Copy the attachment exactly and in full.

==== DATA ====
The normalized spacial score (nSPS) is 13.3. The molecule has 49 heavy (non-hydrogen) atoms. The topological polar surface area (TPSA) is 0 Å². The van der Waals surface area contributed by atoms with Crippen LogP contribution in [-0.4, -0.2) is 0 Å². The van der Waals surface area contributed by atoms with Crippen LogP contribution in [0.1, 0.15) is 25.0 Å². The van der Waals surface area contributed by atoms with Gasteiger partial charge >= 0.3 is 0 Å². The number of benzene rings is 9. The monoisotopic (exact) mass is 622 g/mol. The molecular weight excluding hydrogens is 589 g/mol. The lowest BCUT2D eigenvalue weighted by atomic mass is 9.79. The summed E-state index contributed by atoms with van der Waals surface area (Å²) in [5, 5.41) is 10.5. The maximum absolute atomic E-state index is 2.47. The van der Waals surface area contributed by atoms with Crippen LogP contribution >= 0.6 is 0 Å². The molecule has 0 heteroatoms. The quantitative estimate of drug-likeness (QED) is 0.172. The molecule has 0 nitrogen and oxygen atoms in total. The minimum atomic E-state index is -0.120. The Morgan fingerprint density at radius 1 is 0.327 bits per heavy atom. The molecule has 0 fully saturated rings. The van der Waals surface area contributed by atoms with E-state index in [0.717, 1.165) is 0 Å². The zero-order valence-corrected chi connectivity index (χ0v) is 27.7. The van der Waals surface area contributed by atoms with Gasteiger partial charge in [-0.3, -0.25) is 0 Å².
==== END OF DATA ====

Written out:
The normalized spacial score (nSPS) is 13.3. The molecule has 49 heavy (non-hydrogen) atoms. The topological polar surface area (TPSA) is 0 Å². The van der Waals surface area contributed by atoms with Crippen LogP contribution in [-0.4, -0.2) is 0 Å². The van der Waals surface area contributed by atoms with Crippen LogP contribution in [0.1, 0.15) is 25.0 Å². The van der Waals surface area contributed by atoms with Gasteiger partial charge >= 0.3 is 0 Å². The number of benzene rings is 9. The monoisotopic (exact) mass is 622 g/mol. The molecular weight excluding hydrogens is 589 g/mol. The lowest BCUT2D eigenvalue weighted by atomic mass is 9.79. The summed E-state index contributed by atoms with van der Waals surface area (Å²) in [5, 5.41) is 10.5. The maximum absolute atomic E-state index is 2.47. The van der Waals surface area contributed by atoms with Crippen LogP contribution >= 0.6 is 0 Å². The molecule has 0 heteroatoms. The quantitative estimate of drug-likeness (QED) is 0.172. The molecule has 0 nitrogen and oxygen atoms in total. The minimum atomic E-state index is -0.120. The Morgan fingerprint density at radius 1 is 0.327 bits per heavy atom. The molecule has 0 fully saturated rings. The van der Waals surface area contributed by atoms with E-state index in [0.717, 1.165) is 0 Å². The zero-order valence-corrected chi connectivity index (χ0v) is 27.7. The van der Waals surface area contributed by atoms with Gasteiger partial charge in [-0.3, -0.25) is 0 Å².